The second is that, after our baby was born, I tried a completely new tack. I sat him down and talked to him about how I had tried for many years to improve our sex life, and mostly it had failed. Because we weren't in sync. Because we weren't really working on it together.

And I offered him a life together in which sex had no part. The truth is that I didn't know what the impact would be, whether I could really do this, but I genuinely offered to try. Because I just couldn't stand to go on like this. Talking, trying, feeling sad and alone, and never seeing any result. My heart was in my mouth, but I just felt that anything was preferable to that scenario. He said that he didn't want that, and I could see that he didn't. And we agreed that, from now on, our sex life was his responsibility. It was up to him whether we had a sex life, and if we were to have one, it was mainly him who needed to work on it.

And funnily enough, the those two innovations have helped quite a lot. And I think this is mainly because, although our problem is about 90% due to his health issues, there is that crucial 10% or so that is about attitude.

I find I don't get so distressed about it if I feel that he is maintaining an awareness of the issue, that he cares about it, that he is working on it, that he is trying. When I see him turning up for our Naked Date, when I see him proposing a night of passion even if it gets deferred several times, at least my needs are on the agenda. When he doesn't make stupid jokes about insatiable women, and instead says "I'd like to, but not tonight, how about Wednesday?" it makes a big difference.

Because it addresses the key relationship issue that clashing libidos cause: resentment.

Friday, August 04, 2006

Learning to Walk

Stop press!!!!!! My baby can walk!!!!!!

Yes, he is officially walking. For some time now, he has been "cruising" - stepping along, holding onto things. Then he was able to push his trolley across the floor. For the last week or so, he has been taking small, independent steps between objects - letting go of one object and half-stepping, half-collapsing onto another. But now, he is definitely walking. He just gets up from where he is, rising in quite a controlled way, and decides to take a stroll across the room.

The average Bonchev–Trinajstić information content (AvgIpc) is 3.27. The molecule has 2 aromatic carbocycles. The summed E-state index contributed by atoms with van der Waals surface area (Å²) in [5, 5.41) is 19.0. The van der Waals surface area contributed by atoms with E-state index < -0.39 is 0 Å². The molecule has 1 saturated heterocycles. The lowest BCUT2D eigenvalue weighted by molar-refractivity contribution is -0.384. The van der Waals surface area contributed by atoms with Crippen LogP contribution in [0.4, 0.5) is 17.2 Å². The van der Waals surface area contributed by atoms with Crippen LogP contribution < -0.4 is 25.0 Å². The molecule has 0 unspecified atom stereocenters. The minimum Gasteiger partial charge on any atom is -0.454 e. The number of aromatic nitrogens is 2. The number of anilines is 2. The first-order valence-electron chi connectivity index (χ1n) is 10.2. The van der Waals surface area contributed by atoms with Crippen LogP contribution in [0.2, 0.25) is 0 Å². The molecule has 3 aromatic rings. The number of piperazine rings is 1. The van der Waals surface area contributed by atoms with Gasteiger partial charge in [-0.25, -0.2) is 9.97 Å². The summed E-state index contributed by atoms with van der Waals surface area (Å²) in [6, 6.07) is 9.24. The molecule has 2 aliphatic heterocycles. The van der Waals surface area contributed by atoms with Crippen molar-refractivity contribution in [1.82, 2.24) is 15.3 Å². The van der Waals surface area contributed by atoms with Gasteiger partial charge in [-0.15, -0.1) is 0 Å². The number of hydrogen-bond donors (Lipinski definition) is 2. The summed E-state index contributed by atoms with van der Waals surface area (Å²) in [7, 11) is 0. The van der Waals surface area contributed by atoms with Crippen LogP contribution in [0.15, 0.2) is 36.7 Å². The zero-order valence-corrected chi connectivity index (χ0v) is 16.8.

Of course, he is just a beginner. He still falls over. But his record now is 9 steps across the room without falling over. He is only 10 months old, but he is on his way.

It makes him seem more like a toddler than a baby. And despite my pleasure in watching him go, my delight in his development, there is a pang in my heart about how soon he won't be my little baby any more.

You know, motherhood has not been what I expected at all. I think I had two main ideas about motherhood. One was them was that it would be difficult, tedious work that was unappreciated and unrewarded - I read a lot of feminist tomes on the subject. The other idea was probably got mainly from advertisements and baby books. That it would be magical. That I would just adore my baby. That I would pretty much sail through any difficulties, buoyed by an endless supply of maternal love.